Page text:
In 2013, a section of the Tokyu Toyoko Line that runs between Shibuya and neighboring Daikanyama Station was moved from above ground to underground. Miraculously, the feat of Japanese engineering happened overnight, with 1200 technicians working tirelessly, in tandem, to ensure that by the next morning trains would be running. In dense and crowded Tokyo, any reclaimed land is of great value. And Tokyu Corporation had big plans for the 3200 sq m (10500 sq ft) of land where their tracks once ran.
Last year a large retail town called Log Road Daikanyama opened along the narrow, elongated space where train tracks once ran. A sloping, elevated walking path snakes through the space, which is made up of 5 retail buildings, scattered with terraces and benches. Ample amounts of greenery makes you feel like you’re walking through a park.
Log Road Daikanyama was designed by architect Shin Ohori, who worked with Yoko Shibata, who helped refine the concept and come up with the logos, signage and identity. Ohori explains that they wanted to create a space that would grow with the Daikanyama neighborhood, rather than making a fancy, shiny splash at the beginning and the fading away from there. Indeed, it’s been over a year since the retail park opened but the red cedar buildings are aging nicely, the lush greenery has grown and Spring Valley Brewery, a craft beer brewery and restaurant maintains steady flow of people from all over.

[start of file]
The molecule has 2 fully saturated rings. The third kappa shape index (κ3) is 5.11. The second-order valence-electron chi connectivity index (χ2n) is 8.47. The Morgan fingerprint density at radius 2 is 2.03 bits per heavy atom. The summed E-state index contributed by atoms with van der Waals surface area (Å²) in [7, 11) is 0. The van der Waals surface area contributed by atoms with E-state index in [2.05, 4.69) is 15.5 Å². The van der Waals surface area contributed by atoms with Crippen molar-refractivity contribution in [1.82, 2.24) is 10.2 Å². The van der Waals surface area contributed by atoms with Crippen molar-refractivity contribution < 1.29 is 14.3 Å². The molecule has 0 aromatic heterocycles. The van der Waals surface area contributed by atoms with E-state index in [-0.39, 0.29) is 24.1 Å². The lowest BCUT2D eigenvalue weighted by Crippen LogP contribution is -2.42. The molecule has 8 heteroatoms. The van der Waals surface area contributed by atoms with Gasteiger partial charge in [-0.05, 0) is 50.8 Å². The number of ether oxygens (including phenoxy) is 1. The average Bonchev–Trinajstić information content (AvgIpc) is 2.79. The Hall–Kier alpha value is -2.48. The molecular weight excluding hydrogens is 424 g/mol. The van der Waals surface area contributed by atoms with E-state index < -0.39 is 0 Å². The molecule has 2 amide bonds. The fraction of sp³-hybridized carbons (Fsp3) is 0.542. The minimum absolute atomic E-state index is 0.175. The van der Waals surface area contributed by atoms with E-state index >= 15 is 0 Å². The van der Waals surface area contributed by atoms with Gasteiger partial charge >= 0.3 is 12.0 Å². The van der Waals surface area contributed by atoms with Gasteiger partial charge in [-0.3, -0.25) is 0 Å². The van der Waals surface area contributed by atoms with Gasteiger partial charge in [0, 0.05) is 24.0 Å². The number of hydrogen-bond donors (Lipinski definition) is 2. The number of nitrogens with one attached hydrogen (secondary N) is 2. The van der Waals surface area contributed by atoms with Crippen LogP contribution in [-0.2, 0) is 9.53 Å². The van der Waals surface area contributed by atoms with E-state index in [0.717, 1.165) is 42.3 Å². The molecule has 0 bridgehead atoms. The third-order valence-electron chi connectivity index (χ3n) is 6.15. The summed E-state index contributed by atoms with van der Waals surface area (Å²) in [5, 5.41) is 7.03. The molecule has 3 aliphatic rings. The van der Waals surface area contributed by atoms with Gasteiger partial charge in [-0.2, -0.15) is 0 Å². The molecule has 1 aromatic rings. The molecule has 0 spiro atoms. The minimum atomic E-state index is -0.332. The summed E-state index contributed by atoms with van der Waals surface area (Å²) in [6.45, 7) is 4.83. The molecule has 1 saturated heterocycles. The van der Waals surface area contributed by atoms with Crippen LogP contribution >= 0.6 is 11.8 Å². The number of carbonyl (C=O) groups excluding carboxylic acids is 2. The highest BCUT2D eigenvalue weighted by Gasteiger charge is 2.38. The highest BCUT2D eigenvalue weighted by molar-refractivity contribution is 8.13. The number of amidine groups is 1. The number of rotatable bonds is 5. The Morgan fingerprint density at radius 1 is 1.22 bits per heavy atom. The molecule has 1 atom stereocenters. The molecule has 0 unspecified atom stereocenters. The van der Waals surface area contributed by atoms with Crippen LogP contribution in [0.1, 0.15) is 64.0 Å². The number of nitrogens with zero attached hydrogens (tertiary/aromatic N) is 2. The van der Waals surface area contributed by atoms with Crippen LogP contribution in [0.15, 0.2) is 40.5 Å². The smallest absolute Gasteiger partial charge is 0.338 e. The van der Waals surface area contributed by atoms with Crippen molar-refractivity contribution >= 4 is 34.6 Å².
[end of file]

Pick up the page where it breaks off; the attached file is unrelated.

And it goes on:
Spring Valley Brewery is located within Log Road Daikanyama, and offers craft beers that are made on-site. They offer six different types of specialty beer, as well as other standard beers, limited editions and experimental ones.